If however negative opposition persists, they recommend meeting privately with the person to discuss this behaviour and find out what the teacher's issues are. They especially suggest developing a script for what you will say in the meeting which will keep you on track and better able to deal with the emotions that may come up. If a group of difficult staff has formed, then you'll need to decide whether to meet with just the "leader" or with all of them. It may be better to divide and conquer and talk to them individually. On the other hand, if you think the first one you talk with will warn (and possibly energise) the others, then meet with all at once.

American psychologist Preston Ni suggests some useful strategies if the difficult conversations ensue.

Firstly stay cool!If you can maintain self-control it avoids escalation of the problem. Your ability to make careful, measured judgements is better if you do not react emotionally. If necessary “kick for touch” and suggest a pause, to allow the situation to become calmer. Next, it may be necessary to, “rise above it all” and just listen even if something important is at stake. Trying to change or convince a person who’s negatively entrenched may not be the best strategy, but you at least can let them have their say and avoid accusations that you have ignored them. If your position on an issue is carefully researched and principled then keep your eye on the best interest of the school.

In such circumstances, it is best to be pro-active and focus on problem-solving rather than reacting and try to seek a way forward. Avoid personalising other people's behaviours and try to put yourself in the difficult individual’s shoes. As long as we’re being reasonable and considerate, difficult behaviours from others say a lot more about them than they do about us. In every conversation, there are two elements present: The relationship with the person, and the issue being discussed. Be careful and sensitive with the person but firm on the issue.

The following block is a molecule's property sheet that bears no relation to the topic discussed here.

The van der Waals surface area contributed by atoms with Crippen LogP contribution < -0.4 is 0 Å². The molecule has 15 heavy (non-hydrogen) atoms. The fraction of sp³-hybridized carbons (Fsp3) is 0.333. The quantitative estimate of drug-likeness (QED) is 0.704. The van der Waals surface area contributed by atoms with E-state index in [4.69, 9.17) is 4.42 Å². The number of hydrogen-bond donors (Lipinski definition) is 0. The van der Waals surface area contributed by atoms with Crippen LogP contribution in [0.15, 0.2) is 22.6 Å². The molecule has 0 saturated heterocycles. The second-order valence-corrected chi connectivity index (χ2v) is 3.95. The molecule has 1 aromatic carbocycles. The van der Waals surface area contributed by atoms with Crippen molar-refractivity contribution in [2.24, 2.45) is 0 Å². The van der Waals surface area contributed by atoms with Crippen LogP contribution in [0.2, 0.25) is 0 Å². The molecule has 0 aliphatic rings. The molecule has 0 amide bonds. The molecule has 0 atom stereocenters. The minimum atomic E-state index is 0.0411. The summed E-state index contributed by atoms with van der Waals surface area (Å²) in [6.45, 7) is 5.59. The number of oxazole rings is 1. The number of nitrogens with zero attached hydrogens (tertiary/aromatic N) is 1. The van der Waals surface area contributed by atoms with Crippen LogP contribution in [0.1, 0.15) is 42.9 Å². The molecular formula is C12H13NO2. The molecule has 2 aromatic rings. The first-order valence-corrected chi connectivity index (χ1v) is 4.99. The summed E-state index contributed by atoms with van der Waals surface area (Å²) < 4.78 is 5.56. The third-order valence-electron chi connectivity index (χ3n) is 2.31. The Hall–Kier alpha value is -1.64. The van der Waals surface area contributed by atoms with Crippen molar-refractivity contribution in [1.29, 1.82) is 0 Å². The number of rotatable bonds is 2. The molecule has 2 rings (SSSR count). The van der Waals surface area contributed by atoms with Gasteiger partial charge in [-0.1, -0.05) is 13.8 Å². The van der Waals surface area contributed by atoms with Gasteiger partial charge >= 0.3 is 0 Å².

Whenever two people are communicating effectively they take turns leading and following. If someone is monopolising the lead and setting a negative tone about “what’s wrong”, you can interrupt this behaviour and recover the lead simply by changing the subject and using questions to redirect the conversation.

Talking through consequences of implementing/not implementing changes can compel the difficult individual to shift from obstruction to cooperation.

Finally, if any encounter deteriorates beyond professional norms, be sure to place yourself in a position where you can safely protect yourself, whether it’s standing tall on your own, having other people present to witness and support, or keeping a paper trail of inappropriate behaviour by the other person. In cases of physical, verbal, or emotional abuse, take legal/professional advice.  In such circumstances, no one should try to do it alone.


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This article is correct at 13/03/2017

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Frank Cassidy
Former Principal & Regional Officer of ASCL